Then we can go on to analyze which of these groups pose the greatest threats to the countries in which they are located. You can communicate with the authorities of the country to strengthen monitoring. There are counter-intelligence measures — the special services already know about this — what to do about it, how to neutralize the threat. The task of a society is to make others realize the malign influence of Putinism, its threats, and to encourage them to respond to this challenge. 

What is the situation with the media in Europe? 

There is a category of conspiracy and traditionalist media that often advocate anti-American rhetoric and support for Russia. These are often right-wing media and pro-communist leftists.

If we discuss the main media and journalism — we have not found blatant cases of unequivocal support for Russia in the major media. Although, of course, they can give a voice to dubious experts, with a position bordering pro-Russian and neutral, for “world peace,” which, in our conditions, hides a desire of the aggressor to regain strength.

Which politicians does Putinism engage, and how does it work?

Left, right, it doesn’t matter. Their main goal is to create confusion and division within a country. They may be communists or ultra-nationalists. The more different the categories are, the better. This “recruitment” occurs not only directly through special services, but also through the financing of political and public organizations, think tanks — both directly and through foundations, friendly organizations in the EU — so that it is not immediately possible to trace financial flows. 

What other research can be done? What would you advise your fellow journalists?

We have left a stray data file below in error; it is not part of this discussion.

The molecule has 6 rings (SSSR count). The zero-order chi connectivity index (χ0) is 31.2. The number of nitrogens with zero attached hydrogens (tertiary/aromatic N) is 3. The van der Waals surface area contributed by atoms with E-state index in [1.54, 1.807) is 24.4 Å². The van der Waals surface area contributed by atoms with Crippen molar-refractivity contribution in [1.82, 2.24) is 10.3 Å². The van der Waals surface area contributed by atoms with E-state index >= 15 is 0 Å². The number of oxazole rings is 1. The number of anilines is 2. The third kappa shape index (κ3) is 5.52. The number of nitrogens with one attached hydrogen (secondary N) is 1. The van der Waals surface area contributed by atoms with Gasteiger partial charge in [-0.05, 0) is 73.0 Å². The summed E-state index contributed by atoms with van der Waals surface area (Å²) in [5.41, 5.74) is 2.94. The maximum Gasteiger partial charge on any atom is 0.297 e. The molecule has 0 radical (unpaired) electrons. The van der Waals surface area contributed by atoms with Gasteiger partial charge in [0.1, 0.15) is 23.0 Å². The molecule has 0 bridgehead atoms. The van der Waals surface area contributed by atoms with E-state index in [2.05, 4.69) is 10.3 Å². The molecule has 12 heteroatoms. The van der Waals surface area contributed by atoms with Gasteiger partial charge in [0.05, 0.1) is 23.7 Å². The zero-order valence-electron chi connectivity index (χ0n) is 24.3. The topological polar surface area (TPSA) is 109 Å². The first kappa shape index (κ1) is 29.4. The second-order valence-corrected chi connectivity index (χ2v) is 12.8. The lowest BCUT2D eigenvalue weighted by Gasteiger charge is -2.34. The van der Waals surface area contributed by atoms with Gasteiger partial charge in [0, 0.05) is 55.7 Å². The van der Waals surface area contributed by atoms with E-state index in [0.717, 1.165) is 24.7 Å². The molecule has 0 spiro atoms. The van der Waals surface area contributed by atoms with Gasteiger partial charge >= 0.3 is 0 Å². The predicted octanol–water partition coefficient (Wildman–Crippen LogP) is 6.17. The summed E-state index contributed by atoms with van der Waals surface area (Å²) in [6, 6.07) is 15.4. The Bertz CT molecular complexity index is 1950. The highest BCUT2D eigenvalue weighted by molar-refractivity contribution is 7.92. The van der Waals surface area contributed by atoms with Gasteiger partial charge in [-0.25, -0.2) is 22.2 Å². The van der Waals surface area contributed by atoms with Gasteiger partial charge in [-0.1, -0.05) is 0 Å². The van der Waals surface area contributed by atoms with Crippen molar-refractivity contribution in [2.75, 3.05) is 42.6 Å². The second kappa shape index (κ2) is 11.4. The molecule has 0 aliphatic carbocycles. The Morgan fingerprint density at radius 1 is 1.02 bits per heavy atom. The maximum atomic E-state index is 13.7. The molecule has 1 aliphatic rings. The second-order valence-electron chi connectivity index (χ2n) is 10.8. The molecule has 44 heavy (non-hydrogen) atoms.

If we talk about Russian agents of influence, there are countries that are not covered by our research. We did not consider Portugal, Luxembourg, Norway, the Baltic countries, Finland, Croatia, Montenegro, Bosnia, Cyprus. Thus, firstly, a geographic expansion. 

Secondly, one can explore connections that may be deeper. We just made a big list with a breakdown by country, industry, and reason for being on the list. In addition, you can look for deeper ties with Russia. We, for example, did not try to look for whether those foreigners who got into our base had business in Russia, or whether they were heads of enterprises owned by Russians. Soon, we will release a base of lobbyists for Russian business, and there is also something to work on in this direction.

And, of course, there are other regions. For example, there is Africa, where levels of influence are unknown and where media and political landscapes are not as transparent as in Europe, where more information can be found from open sources. There are Asia, the Middle East, Southeast Asia, South and North America  — these are large regions where Ukraine needs to work to represent its position, to investigate the narratives of Putinism, and through whom they are spread. 

Journalists have one tool — to cover, to refer a request, to find out what the authorities are doing to overcome the problem. Ukrainian communities of IDPs already know public Russian agents of influence. They often hold protests, rallies, appeals. But we need to understand that it is necessary to record violations by Russians. Because if a person simply advocates the position in favour of Russia and Putin — this is not prohibited by law. But it is necessary to record that a person can be a source of risk.

Centre for Strategic Communication and Information Security

Media version of the material can be found on the Detector Media website

If you have found a spelling error, please, notify us by selecting that text and pressing Ctrl+Enter.

Navigation and useful materials

Spelling error report

The following text will be sent to our editors: